Similar to other African countries, Rwanda has a persistent shortage of qualified health professionals but the issue was heightened by the 1994 Genocide against the Tutsi where a large number of health workers were killed and others fled the country . In the aftermath of the Genocide, Rwanda has invested in reconstructing the health infrastructure and workforce. As a result, the country has made dramatic progress towards achieving the health-related MDGs  and life expectancy has increased from 48 years in 1990 to 65 years in 2012 . The only medical school in the country has increased its graduation rate from an annual average of 15 graduates in its first 25 years to five times as many in 2004–2010 . Until 1998, physician specialists, in areas such as surgery, internal medicine, pediatrics, obstetrics and gynecology, were educated abroad. In 1998, the University of Rwanda created postgraduate programs to train in some of these specialty areas in country. Further, to prevent “brain drain” of health care professionals to high paying developed countries, Rwanda has implemented several strategies, including providing work contracts for health professionals in training, appointing new graduates in a timely manner and implementing performance-based financing .
Even with these changes, Rwanda still struggles to increase the number of healthcare professionals (doctor, nurses and midwives) to the minimum recommended by the WHO and to train health care specialists. In 2012, the Rwandan Ministry of Health, with support of the Centers for Diseases Control and Prevention and The Global Fund to Fight AIDS, Tuberculosis and Malaria, initiated the innovative 7-year Human Resources for Health (HRH) Program [21, 22]. The overall aim of HRH Program is to increase the quality of health care in Rwanda through the training of sufficient number of highly qualified health professionals capable of providing world-class care. Instead of sending Rwandan professionals to high income countries to receive specialty and subspecialty training, the HRH Program hires high caliber faculty from 23 United States teaching institutions (USI) in the fields of nursing, midwifery, medicine, dentistry, health management and public health to work in Rwanda . These USI faculty (USF) are “twinned” in-country with Rwandan faculty (RF) at university and clinical teaching sites. The goal of the twinning process is to transfer skills to the RF, who in turn will continue to educate future health professionals and mentor new RF in a manner that is sustainable and cost effective.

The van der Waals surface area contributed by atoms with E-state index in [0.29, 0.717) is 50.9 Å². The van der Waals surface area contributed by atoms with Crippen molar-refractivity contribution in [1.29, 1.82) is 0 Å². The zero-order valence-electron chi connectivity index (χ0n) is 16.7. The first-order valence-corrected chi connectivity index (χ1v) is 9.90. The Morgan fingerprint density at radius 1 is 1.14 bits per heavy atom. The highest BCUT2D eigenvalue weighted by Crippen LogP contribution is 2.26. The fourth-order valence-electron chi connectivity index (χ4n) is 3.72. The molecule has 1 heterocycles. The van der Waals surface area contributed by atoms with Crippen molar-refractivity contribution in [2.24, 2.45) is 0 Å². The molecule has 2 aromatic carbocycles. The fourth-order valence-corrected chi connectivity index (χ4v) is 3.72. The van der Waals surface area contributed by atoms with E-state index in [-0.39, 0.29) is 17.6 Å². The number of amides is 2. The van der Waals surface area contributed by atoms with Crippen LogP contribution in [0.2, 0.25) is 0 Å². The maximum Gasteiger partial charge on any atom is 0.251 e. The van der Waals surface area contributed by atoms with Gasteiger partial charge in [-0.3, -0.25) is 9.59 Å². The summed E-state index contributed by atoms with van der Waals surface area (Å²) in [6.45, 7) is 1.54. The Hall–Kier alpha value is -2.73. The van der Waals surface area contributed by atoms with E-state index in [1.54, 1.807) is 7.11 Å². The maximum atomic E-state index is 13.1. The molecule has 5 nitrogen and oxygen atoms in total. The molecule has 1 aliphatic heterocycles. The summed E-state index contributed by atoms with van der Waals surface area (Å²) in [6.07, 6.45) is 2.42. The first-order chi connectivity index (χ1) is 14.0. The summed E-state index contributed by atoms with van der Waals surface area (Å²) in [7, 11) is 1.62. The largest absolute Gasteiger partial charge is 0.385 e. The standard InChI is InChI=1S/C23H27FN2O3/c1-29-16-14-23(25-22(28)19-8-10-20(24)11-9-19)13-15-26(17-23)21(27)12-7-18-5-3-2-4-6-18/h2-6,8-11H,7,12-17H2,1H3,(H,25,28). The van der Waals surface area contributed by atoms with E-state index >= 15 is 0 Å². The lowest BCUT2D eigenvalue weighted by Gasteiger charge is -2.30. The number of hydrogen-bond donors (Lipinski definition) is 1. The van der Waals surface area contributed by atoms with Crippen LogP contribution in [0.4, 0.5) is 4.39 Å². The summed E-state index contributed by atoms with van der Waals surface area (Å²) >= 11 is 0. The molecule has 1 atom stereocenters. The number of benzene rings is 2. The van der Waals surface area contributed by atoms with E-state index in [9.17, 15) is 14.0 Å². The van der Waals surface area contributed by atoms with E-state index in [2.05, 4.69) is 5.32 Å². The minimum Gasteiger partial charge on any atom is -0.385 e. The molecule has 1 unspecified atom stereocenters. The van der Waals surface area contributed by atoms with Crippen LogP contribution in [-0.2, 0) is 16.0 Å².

Evidence of impact of international partnerships is limited but critical for maximizing partnership effectiveness . While randomized controlled trials for such evaluations are generally not feasible, institutions engaged in partnerships are encouraged to evaluate components of the partnership and share lessons learned . This paper uses RF and USF perceptions to evaluate the twinning experience, specifically in the areas of goal setting, skills transfer and participant satisfaction. These three areas were chosen because they are on the pathway to successful HRH twinning and identifying factors related to these areas can generate recommendations to improve the HRH Program and clinical training in other low-resource countries.
The Human Resources for Health Program in Rwanda
Since its inception in 2012, over 313 USF and 210 RF have been engaged in the HRH Program. The HRH Program targets four disciplines for RF development: medicine, nursing/midwifery, oral health and healthcare management. Each year, the University of Rwanda College of Medicine and Health Sciences (UR-CMHS) selects priorities in each discipline for specialized skills development. RF are selected at the department level at each teaching site with consideration of department goals, personal goals and skill of potential Rwandan twins.
Partner institutions in the United States screen potential USF candidates and submit these candidates for University of Rwanda consideration through the HRH team. RF and USF already based in Rwanda then advise on these applications and recommend candidates, based on their suitability for a RF twin, to subcommittees for approval. Approved USF are contracted by the respective USI for periods of time that are typically one year, except for physician sub-specialists who rotate for a minimum of 8 weeks.